Also, we are finding more and more that the critical infrastructure market vertical is choosing Backscatter for its enhanced explosives detection capabilities over other technologies. These are our customers with critical requirements and very high standards for detection, believe me. The advantages of Backscatter technology with or without transmission x-ray are crystal clear to these customers, who understand the capabilities and superior value proposition, when the two technologies have been used together. And we've been preaching this for five years.

Bookings and backlog, both set records. Bookings reached an all time high in the quarter. We reported record bookings of $116,156,000 this quarter, an increase of 29% from the second quarter of the prior fiscal year. For the first six months of fiscal year 2011, we ended September 30, 2010 bookings with an increase of 30% over the same period in the fiscal year 2010.

As a note, bookings of $192.9 million in FY '11 versus $148 million in fiscal year '010, just a few years ago $192 million would be enough bookings to support entire fiscal year. So this is pretty exciting, I hope I was clear about those numbers.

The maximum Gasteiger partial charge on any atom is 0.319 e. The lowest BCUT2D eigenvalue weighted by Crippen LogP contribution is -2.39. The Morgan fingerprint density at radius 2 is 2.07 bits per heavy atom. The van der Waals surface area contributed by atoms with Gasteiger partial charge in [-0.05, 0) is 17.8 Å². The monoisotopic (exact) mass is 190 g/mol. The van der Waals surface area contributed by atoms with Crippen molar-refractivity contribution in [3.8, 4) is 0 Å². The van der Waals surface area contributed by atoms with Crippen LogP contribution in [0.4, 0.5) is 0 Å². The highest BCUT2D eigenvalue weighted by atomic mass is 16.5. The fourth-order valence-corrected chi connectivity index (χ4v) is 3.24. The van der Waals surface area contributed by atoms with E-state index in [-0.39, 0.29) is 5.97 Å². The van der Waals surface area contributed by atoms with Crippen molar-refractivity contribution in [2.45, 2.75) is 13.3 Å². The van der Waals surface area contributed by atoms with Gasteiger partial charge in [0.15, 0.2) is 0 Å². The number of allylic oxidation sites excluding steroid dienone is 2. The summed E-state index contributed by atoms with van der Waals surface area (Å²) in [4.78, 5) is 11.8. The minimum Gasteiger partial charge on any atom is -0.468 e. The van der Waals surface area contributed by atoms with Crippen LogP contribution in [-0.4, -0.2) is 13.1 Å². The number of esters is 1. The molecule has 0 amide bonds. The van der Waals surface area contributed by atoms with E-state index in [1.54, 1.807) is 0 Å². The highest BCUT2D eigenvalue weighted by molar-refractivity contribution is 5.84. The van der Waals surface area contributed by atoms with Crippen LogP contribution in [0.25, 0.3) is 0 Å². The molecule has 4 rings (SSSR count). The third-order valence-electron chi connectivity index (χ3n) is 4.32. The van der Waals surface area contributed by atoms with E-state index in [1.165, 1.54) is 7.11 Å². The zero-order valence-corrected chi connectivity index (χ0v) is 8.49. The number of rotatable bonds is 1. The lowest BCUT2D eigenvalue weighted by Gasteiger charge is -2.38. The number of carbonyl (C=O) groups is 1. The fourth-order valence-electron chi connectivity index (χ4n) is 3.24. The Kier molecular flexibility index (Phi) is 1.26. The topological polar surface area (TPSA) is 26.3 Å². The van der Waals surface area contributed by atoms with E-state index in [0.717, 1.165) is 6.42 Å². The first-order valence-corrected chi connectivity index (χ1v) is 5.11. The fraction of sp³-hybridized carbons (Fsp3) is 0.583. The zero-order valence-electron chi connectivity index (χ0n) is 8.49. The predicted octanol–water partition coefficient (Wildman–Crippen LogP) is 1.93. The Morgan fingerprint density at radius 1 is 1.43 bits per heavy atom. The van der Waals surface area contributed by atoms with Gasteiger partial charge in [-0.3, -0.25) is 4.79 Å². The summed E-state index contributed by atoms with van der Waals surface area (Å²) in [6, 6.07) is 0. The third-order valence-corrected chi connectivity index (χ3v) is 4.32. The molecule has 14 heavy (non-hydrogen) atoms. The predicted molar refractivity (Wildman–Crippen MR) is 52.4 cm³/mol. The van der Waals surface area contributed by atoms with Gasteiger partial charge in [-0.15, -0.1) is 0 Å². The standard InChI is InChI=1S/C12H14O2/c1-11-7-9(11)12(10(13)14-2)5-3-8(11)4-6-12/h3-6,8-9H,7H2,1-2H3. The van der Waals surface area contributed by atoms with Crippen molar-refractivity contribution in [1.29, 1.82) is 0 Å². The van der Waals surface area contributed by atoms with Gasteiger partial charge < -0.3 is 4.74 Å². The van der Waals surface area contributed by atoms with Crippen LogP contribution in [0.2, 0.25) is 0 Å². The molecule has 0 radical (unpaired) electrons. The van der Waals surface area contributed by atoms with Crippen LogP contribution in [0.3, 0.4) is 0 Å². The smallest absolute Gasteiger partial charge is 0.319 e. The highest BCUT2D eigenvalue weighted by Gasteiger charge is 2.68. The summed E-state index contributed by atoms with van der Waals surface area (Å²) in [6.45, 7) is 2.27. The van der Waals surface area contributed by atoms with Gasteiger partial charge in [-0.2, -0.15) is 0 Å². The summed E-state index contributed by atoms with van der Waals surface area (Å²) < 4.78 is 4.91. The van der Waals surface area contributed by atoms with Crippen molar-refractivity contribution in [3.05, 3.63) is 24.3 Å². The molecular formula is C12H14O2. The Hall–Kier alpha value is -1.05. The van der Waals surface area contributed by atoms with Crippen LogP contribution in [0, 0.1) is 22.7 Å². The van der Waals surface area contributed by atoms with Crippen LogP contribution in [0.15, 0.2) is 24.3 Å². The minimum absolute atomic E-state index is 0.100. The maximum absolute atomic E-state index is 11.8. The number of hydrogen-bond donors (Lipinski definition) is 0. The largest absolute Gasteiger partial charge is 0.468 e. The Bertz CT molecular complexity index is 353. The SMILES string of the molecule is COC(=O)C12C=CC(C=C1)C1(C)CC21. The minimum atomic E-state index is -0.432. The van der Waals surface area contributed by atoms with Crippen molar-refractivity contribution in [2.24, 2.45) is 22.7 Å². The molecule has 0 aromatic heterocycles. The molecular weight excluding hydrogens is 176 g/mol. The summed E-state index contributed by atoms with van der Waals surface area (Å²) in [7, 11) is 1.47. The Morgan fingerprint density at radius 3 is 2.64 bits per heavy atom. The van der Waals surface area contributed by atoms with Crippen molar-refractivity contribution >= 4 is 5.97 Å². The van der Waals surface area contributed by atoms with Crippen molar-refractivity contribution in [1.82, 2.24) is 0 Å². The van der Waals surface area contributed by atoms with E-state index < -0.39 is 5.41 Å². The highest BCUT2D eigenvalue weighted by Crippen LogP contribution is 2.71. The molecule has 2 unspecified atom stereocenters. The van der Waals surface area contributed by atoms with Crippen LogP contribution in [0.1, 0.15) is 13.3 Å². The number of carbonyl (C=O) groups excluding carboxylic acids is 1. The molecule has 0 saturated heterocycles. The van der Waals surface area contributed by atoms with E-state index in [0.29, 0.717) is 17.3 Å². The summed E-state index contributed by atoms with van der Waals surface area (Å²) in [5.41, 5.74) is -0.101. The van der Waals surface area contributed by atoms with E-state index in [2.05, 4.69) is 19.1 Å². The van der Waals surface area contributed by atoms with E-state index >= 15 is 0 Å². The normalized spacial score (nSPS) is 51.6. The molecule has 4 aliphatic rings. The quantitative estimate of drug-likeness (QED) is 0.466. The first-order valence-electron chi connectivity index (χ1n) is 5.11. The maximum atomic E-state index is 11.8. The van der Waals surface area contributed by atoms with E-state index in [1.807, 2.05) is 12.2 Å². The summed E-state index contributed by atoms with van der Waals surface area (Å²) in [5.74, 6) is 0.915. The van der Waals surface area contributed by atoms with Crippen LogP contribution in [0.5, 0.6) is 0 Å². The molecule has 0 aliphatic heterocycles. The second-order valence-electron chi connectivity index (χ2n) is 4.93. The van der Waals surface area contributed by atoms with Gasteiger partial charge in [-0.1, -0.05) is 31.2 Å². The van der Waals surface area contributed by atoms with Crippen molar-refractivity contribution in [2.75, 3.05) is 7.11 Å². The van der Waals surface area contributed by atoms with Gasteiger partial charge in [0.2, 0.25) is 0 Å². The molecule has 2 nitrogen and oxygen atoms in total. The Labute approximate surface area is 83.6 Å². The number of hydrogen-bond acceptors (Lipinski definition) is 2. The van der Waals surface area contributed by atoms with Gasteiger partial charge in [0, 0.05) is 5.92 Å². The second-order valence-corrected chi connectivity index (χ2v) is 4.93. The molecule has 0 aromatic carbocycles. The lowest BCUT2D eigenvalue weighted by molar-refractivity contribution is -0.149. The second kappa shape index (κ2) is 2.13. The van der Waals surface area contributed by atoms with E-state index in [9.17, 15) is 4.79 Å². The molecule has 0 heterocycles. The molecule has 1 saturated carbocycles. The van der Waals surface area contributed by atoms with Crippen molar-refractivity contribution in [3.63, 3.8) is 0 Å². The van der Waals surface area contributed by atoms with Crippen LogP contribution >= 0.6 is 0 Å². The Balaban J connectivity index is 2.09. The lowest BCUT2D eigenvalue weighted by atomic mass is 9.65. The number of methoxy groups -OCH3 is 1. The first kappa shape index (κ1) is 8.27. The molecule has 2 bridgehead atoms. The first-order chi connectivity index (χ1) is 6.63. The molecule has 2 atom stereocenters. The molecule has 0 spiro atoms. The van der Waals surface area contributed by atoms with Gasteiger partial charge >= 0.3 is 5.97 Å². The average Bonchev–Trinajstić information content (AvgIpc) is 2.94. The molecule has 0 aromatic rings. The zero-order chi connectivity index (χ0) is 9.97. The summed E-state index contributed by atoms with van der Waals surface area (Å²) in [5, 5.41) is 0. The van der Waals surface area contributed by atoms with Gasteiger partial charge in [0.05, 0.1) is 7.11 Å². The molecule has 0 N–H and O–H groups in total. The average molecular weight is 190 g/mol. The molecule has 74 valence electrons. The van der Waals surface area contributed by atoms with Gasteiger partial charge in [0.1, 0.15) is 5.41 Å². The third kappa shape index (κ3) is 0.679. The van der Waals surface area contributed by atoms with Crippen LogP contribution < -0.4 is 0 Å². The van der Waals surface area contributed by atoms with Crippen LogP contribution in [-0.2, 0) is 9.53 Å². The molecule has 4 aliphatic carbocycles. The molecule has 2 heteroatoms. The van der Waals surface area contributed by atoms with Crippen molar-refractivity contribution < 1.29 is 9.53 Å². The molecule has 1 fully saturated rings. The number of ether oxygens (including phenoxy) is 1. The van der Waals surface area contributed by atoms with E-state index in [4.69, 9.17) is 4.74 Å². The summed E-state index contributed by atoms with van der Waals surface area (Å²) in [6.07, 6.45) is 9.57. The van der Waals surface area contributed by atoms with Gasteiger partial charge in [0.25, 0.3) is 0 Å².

Our record bookings in the quarter included $23 million order for our SmartCheck personal inspection systems for harsh environments. And record bookings from our field service group, which helped drive backlog to a new high well over $250 million. These record breaking bookings resulted from our strong relationships with existing customers, our broadening partnerships with new customers worldwide and our best-in-class service and support. We cannot underestimate the power of customer intimacy and the results that trading investment into this discipline are yielding for team AS&E.

As you know, backlog is a good predictor of future business results, and backlog in the quarter reached another record high. Backlog as of September 30, 2010, increased 36% to a record $254, 311,000 as compared with backlog of $187,427,000 at this time in the prior fiscal year, not bad. This is not only great news for the prospects of meeting our internal business plan in FY '11, but also should contribute to a potentially strong fiscal year '12.